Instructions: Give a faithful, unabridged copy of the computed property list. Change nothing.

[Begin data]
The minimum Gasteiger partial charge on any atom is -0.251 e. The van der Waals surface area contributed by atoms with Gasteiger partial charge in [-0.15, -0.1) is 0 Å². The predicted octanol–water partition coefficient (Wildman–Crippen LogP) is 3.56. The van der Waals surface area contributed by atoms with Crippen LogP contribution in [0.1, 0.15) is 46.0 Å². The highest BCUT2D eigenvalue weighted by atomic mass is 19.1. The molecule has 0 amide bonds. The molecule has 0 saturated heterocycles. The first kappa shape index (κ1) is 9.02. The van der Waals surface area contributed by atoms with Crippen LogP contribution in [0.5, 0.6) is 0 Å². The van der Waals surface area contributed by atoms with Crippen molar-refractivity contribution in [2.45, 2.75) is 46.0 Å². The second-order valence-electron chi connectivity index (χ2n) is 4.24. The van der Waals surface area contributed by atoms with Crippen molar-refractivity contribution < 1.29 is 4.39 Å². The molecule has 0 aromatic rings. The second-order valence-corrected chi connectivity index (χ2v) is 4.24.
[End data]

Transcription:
The minimum Gasteiger partial charge on any atom is -0.251 e. The van der Waals surface area contributed by atoms with Gasteiger partial charge in [-0.15, -0.1) is 0 Å². The predicted octanol–water partition coefficient (Wildman–Crippen LogP) is 3.56. The van der Waals surface area contributed by atoms with Crippen LogP contribution in [0.1, 0.15) is 46.0 Å². The highest BCUT2D eigenvalue weighted by atomic mass is 19.1. The molecule has 0 amide bonds. The molecule has 0 saturated heterocycles. The first kappa shape index (κ1) is 9.02. The van der Waals surface area contributed by atoms with Crippen LogP contribution in [0.5, 0.6) is 0 Å². The van der Waals surface area contributed by atoms with Crippen molar-refractivity contribution in [2.45, 2.75) is 46.0 Å². The second-order valence-electron chi connectivity index (χ2n) is 4.24. The van der Waals surface area contributed by atoms with Crippen molar-refractivity contribution < 1.29 is 4.39 Å². The molecule has 0 aromatic rings. The second-order valence-corrected chi connectivity index (χ2v) is 4.24.